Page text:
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FAA Publishes Recommendation Report of Mental Health ARC

This week the FAA published the recommendation report of the Aviation Rulemaking Committee (ARC) for Mental Health & Aviation Medical Clearances. EAA was one of 20 voting members of the ARC, which made significant recommendations to the FAA regarding its approach to mental health among pilots, air traffic controllers, and other safety-sensitive personnel. There were also recommendations aimed at how the aviation industry approaches mental health and communicates on the topic.

EAA, as an organization that counsels pilots on aeromedical issues through its staff and volunteer Aeromedical Advisory Council, has noted a growing number of pilots applying for FAA medical certification with mental health diagnoses over the past decade. Oftentimes these cases meet with excessive delays when they reach the Office of Aerospace Medicine. While several FAA policies recently changed in this area, we have been vocal about the need for further reform and welcomed the opportunity to participate in this ARC on behalf of our members. As noted in the ARC report, “In any given year, about 1 in 5 U.S. adults has a diagnosable mental health condition, and more than 50% will experience some occurrence over the course of their lifetimes. Most of these events are not severe, but there is a very real stigma associated with mental health conditions, especially in aviation, which can make it difficult to ask for help.” In addition to stigma, the ARC cited the fear that members of the aviation community feel when it comes to seeking help or reporting a diagnosis. Pilots and controllers are often concerned that disclosure could lead to at least a temporary suspension of their privileges, if not permanent grounding. The ARC’s recommendations, if implemented by the FAA, could do much to mitigate this stigma and fear while both maintaining safety and encouraging pilots to seek treatment. In total, the ARC made 24 recommendations. Some of the most impactful include:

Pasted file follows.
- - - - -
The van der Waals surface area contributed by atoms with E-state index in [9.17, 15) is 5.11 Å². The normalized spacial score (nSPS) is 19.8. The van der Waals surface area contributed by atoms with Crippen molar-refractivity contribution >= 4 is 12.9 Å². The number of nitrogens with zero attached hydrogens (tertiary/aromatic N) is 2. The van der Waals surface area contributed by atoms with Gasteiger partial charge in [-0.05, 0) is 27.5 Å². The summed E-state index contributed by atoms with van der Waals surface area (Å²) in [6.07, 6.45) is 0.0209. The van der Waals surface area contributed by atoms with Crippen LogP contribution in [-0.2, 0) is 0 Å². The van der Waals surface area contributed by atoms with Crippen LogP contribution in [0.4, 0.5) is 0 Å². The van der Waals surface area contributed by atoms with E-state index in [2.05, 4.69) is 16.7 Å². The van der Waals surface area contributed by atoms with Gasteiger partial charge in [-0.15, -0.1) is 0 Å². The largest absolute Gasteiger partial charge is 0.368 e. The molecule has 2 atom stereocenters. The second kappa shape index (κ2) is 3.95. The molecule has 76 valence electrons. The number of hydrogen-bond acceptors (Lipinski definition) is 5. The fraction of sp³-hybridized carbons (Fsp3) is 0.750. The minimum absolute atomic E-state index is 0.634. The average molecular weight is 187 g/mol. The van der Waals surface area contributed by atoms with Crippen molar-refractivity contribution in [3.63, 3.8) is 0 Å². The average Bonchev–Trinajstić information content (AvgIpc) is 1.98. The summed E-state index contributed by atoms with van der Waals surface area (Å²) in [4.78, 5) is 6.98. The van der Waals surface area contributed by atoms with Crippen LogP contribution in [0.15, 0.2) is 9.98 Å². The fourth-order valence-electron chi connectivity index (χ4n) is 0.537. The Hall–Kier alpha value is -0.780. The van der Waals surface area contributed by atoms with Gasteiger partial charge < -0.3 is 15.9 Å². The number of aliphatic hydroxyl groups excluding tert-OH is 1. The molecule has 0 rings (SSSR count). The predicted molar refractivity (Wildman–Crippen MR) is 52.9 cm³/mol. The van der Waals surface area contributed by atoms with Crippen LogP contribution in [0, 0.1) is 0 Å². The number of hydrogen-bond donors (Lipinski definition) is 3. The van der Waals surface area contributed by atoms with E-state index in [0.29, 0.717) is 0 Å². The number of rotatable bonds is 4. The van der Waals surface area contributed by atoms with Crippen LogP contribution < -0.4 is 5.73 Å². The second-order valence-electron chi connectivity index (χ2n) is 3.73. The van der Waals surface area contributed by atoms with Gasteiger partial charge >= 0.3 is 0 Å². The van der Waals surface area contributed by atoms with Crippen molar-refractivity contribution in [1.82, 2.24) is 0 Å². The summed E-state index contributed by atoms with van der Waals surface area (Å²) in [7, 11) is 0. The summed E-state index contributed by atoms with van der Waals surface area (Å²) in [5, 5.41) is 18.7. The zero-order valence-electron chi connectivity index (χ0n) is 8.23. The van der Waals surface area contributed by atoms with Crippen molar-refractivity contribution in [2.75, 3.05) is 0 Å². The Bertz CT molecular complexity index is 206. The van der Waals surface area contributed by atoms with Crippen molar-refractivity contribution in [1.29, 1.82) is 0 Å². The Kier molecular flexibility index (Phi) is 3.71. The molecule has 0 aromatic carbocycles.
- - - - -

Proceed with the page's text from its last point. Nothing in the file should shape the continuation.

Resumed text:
• Allowing pilots and controllers to pursue psychotherapy without the requirement for disclosure.
  • Reducing the wait time between starting an antidepressant (or changing dosage) to applying for a medical certificate from the current six months to two months for uncomplicated depression and anxiety. Further minimizing evaluation criteria for these and other mental health conditions, granting AMEs more discretion, and allowing a return to duty for the applicant far faster than is typical today.
  • When appropriate, reducing the use of neurocognitive testing in aeromedical certification. While EAA is supportive of the FAA developing a new test that is properly normalized, these tests cause expense and anxiety to countless applicants every year and should be used only in the absence of easier alternatives.
  • Revisiting the FAA’s disqualification of attention deficit and hyperactivity disorder (ADHD) when treated with medication. Conducting any studies necessary for an informed decision.
  • Once reforms are implemented, creating a non-punitive pathway for pilots and controllers with previously undisclosed diagnoses to disclose to the FAA.

“I am immensely proud of what we were able to accomplish on this ARC,” said Tom Charpentier, EAA government relations director and representative to the committee. “These recommendations, if implemented, will represent enormous progress in an area of policy that has a reputation of being slow to change. I am excited about these recommendations not only as a committee member, but as a pilot.”

EAA will remain involved in this area while the ARC report is considered by the FAA for implementation. Although we are confident this report will be remembered as a milestone, aerospace medicine is an ever-evolving landscape and we will continue to advocate for our members.

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